The book opens with some pretty brutal scenes from the Cultural Revolution, such as a physicist undergoing a fatal struggle session for teaching 'imperialist' physics. The historical milieu was interesting in its own right, especially from a writer inside China. But obviously, there's more to it than historical fiction. It's a novel of First Contact, and it's hard to talk about it in much detail without getting too spoilery. There are a lot of really inventive ideas in here, but also some things that stretched my disbelief suspenders past their breaking point, on both science-y stuff and character motivation. But I confess to being a little curious to see how things turn out (alas, the remaining books in the trilogy have not yet been published in English).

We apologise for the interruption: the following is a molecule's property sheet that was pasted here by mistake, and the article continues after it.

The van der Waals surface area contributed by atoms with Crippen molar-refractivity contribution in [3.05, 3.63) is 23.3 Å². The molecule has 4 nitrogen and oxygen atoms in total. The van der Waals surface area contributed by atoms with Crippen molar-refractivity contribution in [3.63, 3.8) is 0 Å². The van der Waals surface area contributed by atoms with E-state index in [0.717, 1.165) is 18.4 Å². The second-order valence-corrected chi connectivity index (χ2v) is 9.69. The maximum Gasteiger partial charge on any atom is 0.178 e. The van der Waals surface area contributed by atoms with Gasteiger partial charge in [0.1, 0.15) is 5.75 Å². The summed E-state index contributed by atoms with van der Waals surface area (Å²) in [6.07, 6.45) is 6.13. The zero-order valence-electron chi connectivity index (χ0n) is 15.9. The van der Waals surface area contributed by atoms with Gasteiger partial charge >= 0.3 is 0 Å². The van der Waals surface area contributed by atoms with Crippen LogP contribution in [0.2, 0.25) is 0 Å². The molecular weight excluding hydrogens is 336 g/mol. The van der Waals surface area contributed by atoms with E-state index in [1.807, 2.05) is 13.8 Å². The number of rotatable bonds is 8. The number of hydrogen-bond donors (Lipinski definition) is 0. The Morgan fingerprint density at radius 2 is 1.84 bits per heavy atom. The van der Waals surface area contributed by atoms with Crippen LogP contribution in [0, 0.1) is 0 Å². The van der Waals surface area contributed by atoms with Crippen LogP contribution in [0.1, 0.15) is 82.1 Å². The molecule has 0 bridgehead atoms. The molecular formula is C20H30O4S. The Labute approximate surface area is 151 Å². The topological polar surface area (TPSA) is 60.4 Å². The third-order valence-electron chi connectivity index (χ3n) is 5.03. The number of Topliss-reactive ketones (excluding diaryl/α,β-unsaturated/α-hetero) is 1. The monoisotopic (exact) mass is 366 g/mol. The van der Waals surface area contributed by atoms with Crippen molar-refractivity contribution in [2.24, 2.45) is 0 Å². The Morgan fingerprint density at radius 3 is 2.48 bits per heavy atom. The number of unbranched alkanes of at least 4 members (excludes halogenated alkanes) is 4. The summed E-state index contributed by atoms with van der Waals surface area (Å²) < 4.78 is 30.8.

The Three-Body Problem of the title refers to the problem of characterizing the motion of three bodies interacting via gravity. Turns out it's incredibly complex. But Cixin mentions something I hadn't heard of. A funky figure eight pattern was discovered a while back, and even more recently (after the publication of this book) 13 more families of repeating solutions were discovered.
New Bookchallenge categories:
✓with a number in the title
✓'based entirely on its cover' (On a rare visit to a real live dead tree bookstore, it caught my eye. More because #1 the title caught my physics brain, and #2 on closer inspection it was a Chinese author, rather than 'the cover' but still.)
✓originally written in another language